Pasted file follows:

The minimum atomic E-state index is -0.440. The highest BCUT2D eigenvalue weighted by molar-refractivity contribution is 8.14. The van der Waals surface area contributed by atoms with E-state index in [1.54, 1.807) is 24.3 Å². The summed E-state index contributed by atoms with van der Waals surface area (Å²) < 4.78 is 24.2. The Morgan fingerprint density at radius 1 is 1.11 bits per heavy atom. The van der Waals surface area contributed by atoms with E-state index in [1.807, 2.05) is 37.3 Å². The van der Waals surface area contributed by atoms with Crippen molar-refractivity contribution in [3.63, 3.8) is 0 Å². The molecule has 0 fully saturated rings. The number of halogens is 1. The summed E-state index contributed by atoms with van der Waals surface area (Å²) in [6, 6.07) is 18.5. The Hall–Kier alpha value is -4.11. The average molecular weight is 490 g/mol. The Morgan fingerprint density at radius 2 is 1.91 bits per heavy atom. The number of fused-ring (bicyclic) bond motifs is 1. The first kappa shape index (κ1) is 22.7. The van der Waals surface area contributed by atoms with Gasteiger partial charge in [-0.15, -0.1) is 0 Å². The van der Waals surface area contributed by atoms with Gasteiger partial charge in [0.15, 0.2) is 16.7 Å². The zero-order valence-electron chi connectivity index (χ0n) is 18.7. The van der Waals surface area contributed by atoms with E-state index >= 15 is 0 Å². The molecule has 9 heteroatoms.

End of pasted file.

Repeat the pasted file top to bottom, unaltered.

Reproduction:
The minimum atomic E-state index is -0.440. The highest BCUT2D eigenvalue weighted by molar-refractivity contribution is 8.14. The van der Waals surface area contributed by atoms with E-state index in [1.54, 1.807) is 24.3 Å². The summed E-state index contributed by atoms with van der Waals surface area (Å²) < 4.78 is 24.2. The Morgan fingerprint density at radius 1 is 1.11 bits per heavy atom. The van der Waals surface area contributed by atoms with E-state index in [1.807, 2.05) is 37.3 Å². The van der Waals surface area contributed by atoms with Crippen molar-refractivity contribution in [3.63, 3.8) is 0 Å². The molecule has 0 fully saturated rings. The number of halogens is 1. The summed E-state index contributed by atoms with van der Waals surface area (Å²) in [6, 6.07) is 18.5. The Hall–Kier alpha value is -4.11. The average molecular weight is 490 g/mol. The Morgan fingerprint density at radius 2 is 1.91 bits per heavy atom. The number of fused-ring (bicyclic) bond motifs is 1. The first kappa shape index (κ1) is 22.7. The van der Waals surface area contributed by atoms with Gasteiger partial charge in [-0.15, -0.1) is 0 Å². The van der Waals surface area contributed by atoms with Gasteiger partial charge in [0.15, 0.2) is 16.7 Å². The zero-order valence-electron chi connectivity index (χ0n) is 18.7. The van der Waals surface area contributed by atoms with E-state index >= 15 is 0 Å². The molecule has 9 heteroatoms.